When Alex-Li Tandem is 12 years old, his father takes him and his friends Adam and Rubinfine to a wrestling match at the Albert Hall in London. By the end of the evening, the pivotal events of Alex-Li's youth have occurred: he has met Joseph Klein, a boy whose fascination with autographs proves infectious; his friendships with Adam and Rubinfine are cemented; and his father has dropped dead. This is enough action for an entire book, and in fact things slow down dramatically after page 35 of Zadie Smith's sophomore novel The Autograph Man
. When we meet Alex again, he is a grown man, an autograph dealer and devoted slacker, suffering the physical and spiritual after-effects of a three-day romance with a drug called "Superstar." While under its malign influence, Alex has managed to wreck his sports car, alienate his girlfriend Esther, and--possibly--forge the rare autograph of his idol, the 1950s movie star Kitty Alexander. Will his friends save him from the embarrassment of trying to sell this suspect autograph? Will they pull him together in time to perform Kaddish on the 15th anniversary of his father's death? Although not as enthralling or politically resonant as White Teeth
, Smith's hallowed debut, The Autograph Man
amply demonstrates her ability to juggle several main characters, several themes, and a host of plots and subplots, with the occasional purely comic episode thrown up in the air beside them like a chainsaw or a cheesecake. Readers will want to step away to a safe distance during the chaotic final scenes. --Regina Marler
From Publishers Weekly
Smith's eagerly awaited second novel begins with a bang, but rapidly loses momentum, slipping from tragicomedy to rather overdetermined farce. The introductory set piece is panoramically sock-o in the best Martin Amis tradition, taking us from Doctor Li-Jin Tandem's outing with his son's friends to see a wrestling match in Albert Hall to his sudden death from a massive stroke. Fifteen years to the week later, Li-Jin's son, Alex, is being pressed by his friends, Adams Jacobs and Joseph Klein, to say Kaddish for his dad. Alex is an autograph trader and obsessive egotist. Over the course of the week, he wrecks his car on an acid trip, goes to New York in quest of the legendary retired actress Kitty Alexander, frees her from her mad manager (who promptly announces her death to the papers, thus inflating the value of her signature) and gets his girlfriend Esther, Adam's sister, angry enough that she suspends their relationship. Smith paints portraits of a very multiculti Judaism: Adam, for instance, is a black Jew, while Alex is a disbelieving Chinese one. Adam's kabbalistic interests are supposed to operate in Smith's text the way Homer's poem operated in Ulysses, giving it a mythic dimension, but the big theme of Jewishness feels tacked on, like a marquee advertising a former attraction. Smith's pen portraits of the shabby, yobbish autograph trading circle are intermittently funny, but her prose is so busy being clever that the laughter never builds. This is disappointing but, even with its faults, the novel points to a literary talent of a high order.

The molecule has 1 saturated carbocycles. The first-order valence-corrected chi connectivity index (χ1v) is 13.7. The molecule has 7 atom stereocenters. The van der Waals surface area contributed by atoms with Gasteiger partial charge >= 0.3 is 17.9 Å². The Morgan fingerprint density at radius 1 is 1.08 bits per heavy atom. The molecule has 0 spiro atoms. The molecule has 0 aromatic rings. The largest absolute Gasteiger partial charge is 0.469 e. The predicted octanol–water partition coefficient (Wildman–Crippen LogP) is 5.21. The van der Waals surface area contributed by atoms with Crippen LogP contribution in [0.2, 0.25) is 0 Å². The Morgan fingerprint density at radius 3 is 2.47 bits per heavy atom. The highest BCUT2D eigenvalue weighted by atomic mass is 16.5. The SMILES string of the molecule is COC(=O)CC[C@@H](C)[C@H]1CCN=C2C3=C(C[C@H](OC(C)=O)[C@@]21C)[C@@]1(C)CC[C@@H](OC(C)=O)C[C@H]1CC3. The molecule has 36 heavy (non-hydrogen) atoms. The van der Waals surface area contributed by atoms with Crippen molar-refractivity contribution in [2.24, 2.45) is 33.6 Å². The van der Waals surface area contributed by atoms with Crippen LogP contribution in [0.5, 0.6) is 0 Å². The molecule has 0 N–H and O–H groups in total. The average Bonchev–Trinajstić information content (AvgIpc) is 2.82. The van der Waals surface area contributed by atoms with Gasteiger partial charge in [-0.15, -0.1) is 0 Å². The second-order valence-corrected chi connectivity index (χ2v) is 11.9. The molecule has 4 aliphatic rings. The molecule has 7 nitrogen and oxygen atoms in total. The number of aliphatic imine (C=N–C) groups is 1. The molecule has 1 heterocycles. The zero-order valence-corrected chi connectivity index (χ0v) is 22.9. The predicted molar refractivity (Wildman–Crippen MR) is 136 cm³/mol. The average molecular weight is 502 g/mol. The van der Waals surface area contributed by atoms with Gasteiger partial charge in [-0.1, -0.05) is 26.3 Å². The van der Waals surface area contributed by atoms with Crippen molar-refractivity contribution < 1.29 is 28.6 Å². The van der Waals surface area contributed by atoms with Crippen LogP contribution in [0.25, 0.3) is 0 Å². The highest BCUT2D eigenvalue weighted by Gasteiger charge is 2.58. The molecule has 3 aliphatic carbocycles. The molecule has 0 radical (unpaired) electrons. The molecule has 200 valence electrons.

Copyright 2002 Reed Business Information, Inc.